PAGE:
Posts Tagged ‘frustration’

Did I switch the light off?

October 4, 2010

Light in the gathering gloom

Did I switch it off?

Did I switch off the light? Turn off the TV ? Turn off the tap?
I know I have a problem when I keep going back to a room to make these checks. Yes, I go back feeling pretty sure I did the right actions. It isn’t just the cost and waste of fuel and water, but just as important are the safety issues. Am I going bonkers is what I ask myself, or have I a hidden anxiety that manifests itself in repetitive actions? Fears of senility?
Well, I don’t think I have dementia. I know the questions asked of dementia patients and I can answer them all. Apart from which, having lived with dementia (my mother suffered from the worst kind and her life was a living hell) I know the signs.
Is it stress? I have to admit, I have been working on the computer doing actions that require more knowledge than I possess. Not having been brought up with computers I don’t understand the language and I tend to work trial and error style. I get shown how to do things but I soon forget again. I have to go over and over to make things sink in.
I recall doing psychology during teacher training and one model was that we build on an already acquired concept. Growth comes with building on that solid foundation. Trouble is, as far as new technology is concerned foundations can change. Even some of the web sites change and grow and I can’t keep up. Or different sites have slightly (or totally) different ways of doing things. AND they will use pale text, sometimes quite small too, for important actions. I get tied in knots.
Governments want everybody to be on the Internet. Impossible. Not just because it does not adequately reach some areas, but many older people do not have the skills and computers are no-go areas. Maybe they do show ancients grinning because of their achievements at getting on line but they are a mere few. Fears of losing money is enough not to get an on-line bank account. Deafness (and foreign and regional accents) are enough to make oldies shudder and cling to their local bank, even if they have to travel to get there. The hole in the wall for doing business may be simple to most, but to some elderly it could well be a hole to lose money in.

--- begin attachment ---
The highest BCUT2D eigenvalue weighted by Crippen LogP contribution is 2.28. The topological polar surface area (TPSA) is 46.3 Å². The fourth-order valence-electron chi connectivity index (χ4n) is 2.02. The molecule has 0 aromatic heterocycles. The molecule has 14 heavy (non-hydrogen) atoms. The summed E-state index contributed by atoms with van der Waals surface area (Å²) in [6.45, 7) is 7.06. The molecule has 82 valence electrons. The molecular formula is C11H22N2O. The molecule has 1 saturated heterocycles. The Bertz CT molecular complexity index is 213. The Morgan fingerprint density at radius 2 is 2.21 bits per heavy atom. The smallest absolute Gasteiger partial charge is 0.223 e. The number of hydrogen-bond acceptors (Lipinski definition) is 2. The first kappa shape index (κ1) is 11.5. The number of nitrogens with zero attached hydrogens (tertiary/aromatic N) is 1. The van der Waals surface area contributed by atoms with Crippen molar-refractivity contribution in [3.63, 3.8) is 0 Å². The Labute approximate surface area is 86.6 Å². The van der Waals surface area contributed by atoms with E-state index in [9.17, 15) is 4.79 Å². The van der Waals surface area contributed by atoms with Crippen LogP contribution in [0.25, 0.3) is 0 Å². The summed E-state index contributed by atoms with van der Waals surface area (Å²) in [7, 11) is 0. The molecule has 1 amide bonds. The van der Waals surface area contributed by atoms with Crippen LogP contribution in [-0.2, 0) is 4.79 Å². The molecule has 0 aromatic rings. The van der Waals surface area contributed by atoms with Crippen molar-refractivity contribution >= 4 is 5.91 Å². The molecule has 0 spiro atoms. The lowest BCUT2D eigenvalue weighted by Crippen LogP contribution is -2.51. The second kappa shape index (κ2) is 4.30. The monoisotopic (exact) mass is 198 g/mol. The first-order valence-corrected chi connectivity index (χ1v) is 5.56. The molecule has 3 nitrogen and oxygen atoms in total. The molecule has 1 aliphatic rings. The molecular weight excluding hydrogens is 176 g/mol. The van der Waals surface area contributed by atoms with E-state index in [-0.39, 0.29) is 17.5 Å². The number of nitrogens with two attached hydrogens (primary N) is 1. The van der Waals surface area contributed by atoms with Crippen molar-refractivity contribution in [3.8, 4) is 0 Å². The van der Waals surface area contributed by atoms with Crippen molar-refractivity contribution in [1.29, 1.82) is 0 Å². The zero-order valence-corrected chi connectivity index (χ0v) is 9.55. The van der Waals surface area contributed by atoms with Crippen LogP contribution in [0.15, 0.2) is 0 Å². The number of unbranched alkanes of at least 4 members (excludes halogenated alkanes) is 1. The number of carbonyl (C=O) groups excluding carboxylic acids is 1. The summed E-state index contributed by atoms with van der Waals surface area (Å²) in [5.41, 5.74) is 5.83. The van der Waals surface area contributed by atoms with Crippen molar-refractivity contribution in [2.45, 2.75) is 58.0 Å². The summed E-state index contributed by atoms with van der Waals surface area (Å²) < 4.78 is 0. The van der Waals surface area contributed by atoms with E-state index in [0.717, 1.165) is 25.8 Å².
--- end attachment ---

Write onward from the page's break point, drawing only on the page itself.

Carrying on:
So the computer has become important in my life for I am the one in our long partnership to use it. Not just for business and information, but for my writing and books. It has opened up the world to me. And found me new friendships at a time when friends have become thin on the ground. But I admit to getting frustrated and feel like putting the mobile toilet roll holder (it is heavy metal) through the screen. I yell with frustration as my son comes into the house HEEEEEEEEEEEEELP! Poor lad!

So that’s one thing that could be making me anxious. I guess there are a number of things though that I can do nothing about. Things I would so much like to help with, but have not the money, the talents, the time or the health to oblige.
It is then I start to look back on my life and wonder if I should have done things differently. Have I wasted my talents? Taken a wrong turning? (That is a constant thought over certain matters that were costly at the time and just as much so in retirement.) But looking back is useless. As the sands run speedily through the hourglass, I am keen to make the most of the present, while being aware of what I leave behind. No, I have no desire to go off on cruises or fly to foreign lands. Maybe I just want to be successful in my own efforts, not be a burden on others and to have the satisfaction of a job well done.
Now then, did I turn that tap off?

Confessions of a frustrated writer

October 3, 2007

I guess the rejection by the Christopher Hill Agency hit me more than I thought it had. I have had time to think — a dangerous practice if you want to keep sane! Maybe talking about it will help — even if no one is listening.

Over six years I have come to expect rejection from agents and publishers but that does not mean it does not hurt. In fact, the more my writing is praised by those who actually read my self-published books and stories, the greater seems to be my frustration at not having it recognised by those who rule the publishing business. No use my saying it does not matter because it obviously does! Why else do I occasionally try to interest those who can get my novels noticed? I have to be honest with myself.

Yes, I write for pleasure and not for fame. And certainly not for money. Self-publishing is okay but the doors are closing for such writers as myself. Friendly bookstores like Ottakar’s are no more. Independent bookshops are closing every day. Books can be bought at incredible prices from cut-price stores and on the internet. Unless I want to spend time and money marketing, on the off-chance that I will sell a few books here and there, the only answer is POD and supply interested friends and family only. Not pushing — I want interested readers not folk who feel sorry for the poor old biddie trying to promote her books! Books are for reading. (Pause for big sigh!)

And yet, who knows what possibilities lie ahead? It only takes a spark to set a forest on fire. Someone somewhere see a possibility of one of my stories becoming popular and give it all they’ve got?

I said to my hubby this morning:
“How about I hold up a bank? I could send out ‘tales of the unexpected’ from my prison cell. Maybe get interviewed by the tabloids, OAP’s with with banners yelling, ‘Free the old biddie! Higher pensions! Down with the rates! Better services! Free books for all!” (Ouch! they are almost that already!)

Golly, it’s ten o’clock and here am I a ‘woman in a dressing-gown’. Get yourself dressed girl and get out! Then get back to that unfinished story!